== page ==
What is BCSA’s purpose?
BCSA is a coalition of companies and business organizations that focuses on promoting federal education policies to improve K-12 student achievement in the United States, with a particular emphasis on the Elementary and Secondary Education Act (ESEA).
Is BCSA a new coalition?
The coalition was first established in 2001 to provide a united voice for business on federal elementary and secondary policy leading up to passage of the No Child Left Behind Act (NCLB), the current iteration of the 1965 Elementary and Secondary Education Act (ESEA). BCSA developed a set of principles in 2006 in anticipation of reauthorization in 2007 (which never happened). In recent years, the coalition has submitted comments to both Congress and the Administration on NCLB and federal education reform issues.
Why is BCSA issuing Principles for Reauthorization now?
We are now ramping up for the overdue reauthorization of ESEA, with the expectation that the Obama administration will soon put forward a new proposal for reauthorization. We believe that the business community’s perspective on reauthorization will be a critical part of the debate over how to improve NCLB. In fact, Secretary Duncan and U.S. Department of Education staff reached out to BCSA as part of a “listening tour” on NCLB.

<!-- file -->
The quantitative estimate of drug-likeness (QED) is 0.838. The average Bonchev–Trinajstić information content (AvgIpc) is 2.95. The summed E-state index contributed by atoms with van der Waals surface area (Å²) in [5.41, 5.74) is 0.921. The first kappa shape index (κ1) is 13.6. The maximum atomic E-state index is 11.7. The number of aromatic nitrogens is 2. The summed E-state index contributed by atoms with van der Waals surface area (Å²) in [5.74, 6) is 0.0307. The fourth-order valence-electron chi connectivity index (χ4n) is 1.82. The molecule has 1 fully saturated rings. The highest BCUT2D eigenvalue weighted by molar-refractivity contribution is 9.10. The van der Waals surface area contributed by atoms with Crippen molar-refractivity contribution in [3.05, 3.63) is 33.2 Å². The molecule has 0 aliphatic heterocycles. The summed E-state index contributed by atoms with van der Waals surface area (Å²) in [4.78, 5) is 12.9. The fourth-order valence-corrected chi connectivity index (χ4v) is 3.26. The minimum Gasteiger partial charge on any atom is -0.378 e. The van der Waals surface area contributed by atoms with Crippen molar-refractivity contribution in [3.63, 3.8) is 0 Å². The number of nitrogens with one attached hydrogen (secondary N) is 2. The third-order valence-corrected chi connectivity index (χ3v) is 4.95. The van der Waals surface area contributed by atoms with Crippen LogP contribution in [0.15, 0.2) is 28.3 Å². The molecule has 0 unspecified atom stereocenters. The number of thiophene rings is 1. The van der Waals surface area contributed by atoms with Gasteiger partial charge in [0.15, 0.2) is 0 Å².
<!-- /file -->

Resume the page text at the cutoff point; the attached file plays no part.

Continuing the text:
How is BCSA organized?
BCSA is chaired by Craig Barrett, Intel’s former CEO; Bill Green, Accenture’s CEO; and Ed Rust, State Farm’s CEO. BCSA’s Steering Committee includes the three co-chairs plus: John Chambers, Cisco’s CEO; Sam Palmisano, IBM’s CEO; Ivan Seidenberg, Verizon’s CEO; and Randall Stephenson, AT&T’s CEO. The Executive Committee is supported by a Coordinating Committee of company executives who represent their CEOs. Business Roundtable and the U.S. Chamber of Commerce staff the BCSA.
What does it mean if my company or organization signs on?
Signing on as a member means that you agree with the Principles for Reauthorization and you want to receive information about advocacy of business community positions with Congress and Administration.
Who can join the BCSA?
Members of BCSA are either for-profit companies or membership organizations with business leaders comprising at least 50 percent of their boards and 50 percent of their members.
Does it cost anything to join BCSA?
No. The Chamber and the BRT provide support and the companies on the BCSA Executive Committee will supplement if necessary.
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